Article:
Wednesday, September 5, 2012

Marsden Hartley's Romance with the Maine Coast

Marsden Hartley (January 4, 1877 - September 2, 1943) was an American Modernist painter, poet, and essayist. In addition to being considered one of the foremost American painters of the first half of the 20th century, Hartley also wrote poems, essays, and stories. His book Twenty-Five Poems was published by Robert McAlmon in Paris in 1923. Viking published his Selected Poems in 1945. "In Robin Hood Cove" is one of 12 poems he wrote about his own paintings. 
Robin Hood Cove, Georgetown, Maine

In Robin Hood Cove
The tide comes in, and out goes tide;
it skirts the cliffs, and in their shadow sees
the remnants of the days that fall
between a seagull's and a robin's call.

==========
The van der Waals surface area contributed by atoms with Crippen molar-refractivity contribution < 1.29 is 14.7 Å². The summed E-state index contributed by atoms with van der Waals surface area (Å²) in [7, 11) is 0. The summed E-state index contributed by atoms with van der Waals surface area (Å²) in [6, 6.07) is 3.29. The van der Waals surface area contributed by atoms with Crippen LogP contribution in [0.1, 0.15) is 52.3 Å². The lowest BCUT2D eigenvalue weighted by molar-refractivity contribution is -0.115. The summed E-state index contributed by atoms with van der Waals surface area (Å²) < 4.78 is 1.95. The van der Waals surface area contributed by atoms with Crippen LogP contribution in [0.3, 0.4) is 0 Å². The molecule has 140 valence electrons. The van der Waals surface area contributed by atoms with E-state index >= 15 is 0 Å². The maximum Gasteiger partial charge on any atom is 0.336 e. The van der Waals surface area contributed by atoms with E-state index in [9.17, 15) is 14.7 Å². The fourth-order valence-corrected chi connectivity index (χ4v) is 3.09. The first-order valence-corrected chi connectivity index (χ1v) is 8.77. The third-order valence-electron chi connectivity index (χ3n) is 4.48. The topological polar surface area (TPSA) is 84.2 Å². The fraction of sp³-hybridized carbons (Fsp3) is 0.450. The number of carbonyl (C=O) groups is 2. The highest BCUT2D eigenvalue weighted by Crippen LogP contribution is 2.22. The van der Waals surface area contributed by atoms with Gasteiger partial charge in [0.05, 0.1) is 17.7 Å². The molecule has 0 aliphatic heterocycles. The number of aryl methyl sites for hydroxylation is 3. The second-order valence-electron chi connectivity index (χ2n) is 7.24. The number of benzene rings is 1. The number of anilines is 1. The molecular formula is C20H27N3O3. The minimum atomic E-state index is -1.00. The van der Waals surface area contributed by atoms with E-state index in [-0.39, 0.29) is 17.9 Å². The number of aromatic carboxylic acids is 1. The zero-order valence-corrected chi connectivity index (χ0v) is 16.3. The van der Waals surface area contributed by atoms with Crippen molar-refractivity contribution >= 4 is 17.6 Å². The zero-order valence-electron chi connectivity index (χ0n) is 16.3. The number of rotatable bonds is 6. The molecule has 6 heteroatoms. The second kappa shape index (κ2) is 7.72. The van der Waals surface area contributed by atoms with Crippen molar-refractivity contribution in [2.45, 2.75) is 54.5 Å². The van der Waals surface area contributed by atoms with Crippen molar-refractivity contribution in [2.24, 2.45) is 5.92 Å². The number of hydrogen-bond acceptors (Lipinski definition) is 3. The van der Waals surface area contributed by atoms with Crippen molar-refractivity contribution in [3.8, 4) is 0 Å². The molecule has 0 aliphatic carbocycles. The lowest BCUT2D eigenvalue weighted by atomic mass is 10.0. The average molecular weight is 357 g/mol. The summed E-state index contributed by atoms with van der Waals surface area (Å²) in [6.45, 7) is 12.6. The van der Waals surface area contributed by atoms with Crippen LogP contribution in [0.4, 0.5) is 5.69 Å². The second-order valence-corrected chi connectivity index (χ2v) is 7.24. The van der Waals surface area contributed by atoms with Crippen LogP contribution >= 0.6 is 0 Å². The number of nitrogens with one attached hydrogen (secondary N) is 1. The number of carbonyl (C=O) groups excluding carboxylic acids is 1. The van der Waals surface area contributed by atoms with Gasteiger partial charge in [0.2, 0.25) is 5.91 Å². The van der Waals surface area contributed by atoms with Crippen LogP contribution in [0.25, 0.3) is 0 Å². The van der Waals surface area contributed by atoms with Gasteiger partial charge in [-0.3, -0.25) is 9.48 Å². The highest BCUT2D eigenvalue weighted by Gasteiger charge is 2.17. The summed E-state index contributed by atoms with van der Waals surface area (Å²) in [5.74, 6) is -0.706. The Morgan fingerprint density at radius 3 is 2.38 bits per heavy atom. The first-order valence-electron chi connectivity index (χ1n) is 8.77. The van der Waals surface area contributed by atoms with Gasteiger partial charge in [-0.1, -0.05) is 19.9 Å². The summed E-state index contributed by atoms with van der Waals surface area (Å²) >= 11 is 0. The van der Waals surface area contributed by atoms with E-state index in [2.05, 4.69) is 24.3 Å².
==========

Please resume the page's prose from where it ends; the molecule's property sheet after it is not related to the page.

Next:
There is the bridge, and under flows

the rests of evening with its primulous
shows
it is a river made of listless sea
after it has explained its fierce integrity;
no thunder makes, or on rock heaves
it learns the place for plain humility,
and keeps reflection of some mindless
leaves.

These evening greens
that gather wistfully among
the ripening coronals of summer
when rain has done its streaming

and the sea has washed back
its waters into these little cities
made of whispered wish

and gentle, seabird thought, homely consecration;
airs vibrant with the felt glimmer of a day
gone down to glory of a sunken yesterday; 

night stepping in, soft-shod and separate
Storm Clouds, Maine
in her smooth design;

these evening greens
that gather wistfully, making melody
of nothings in their tuneful
 
prime.

More on Hartley





painters and poets

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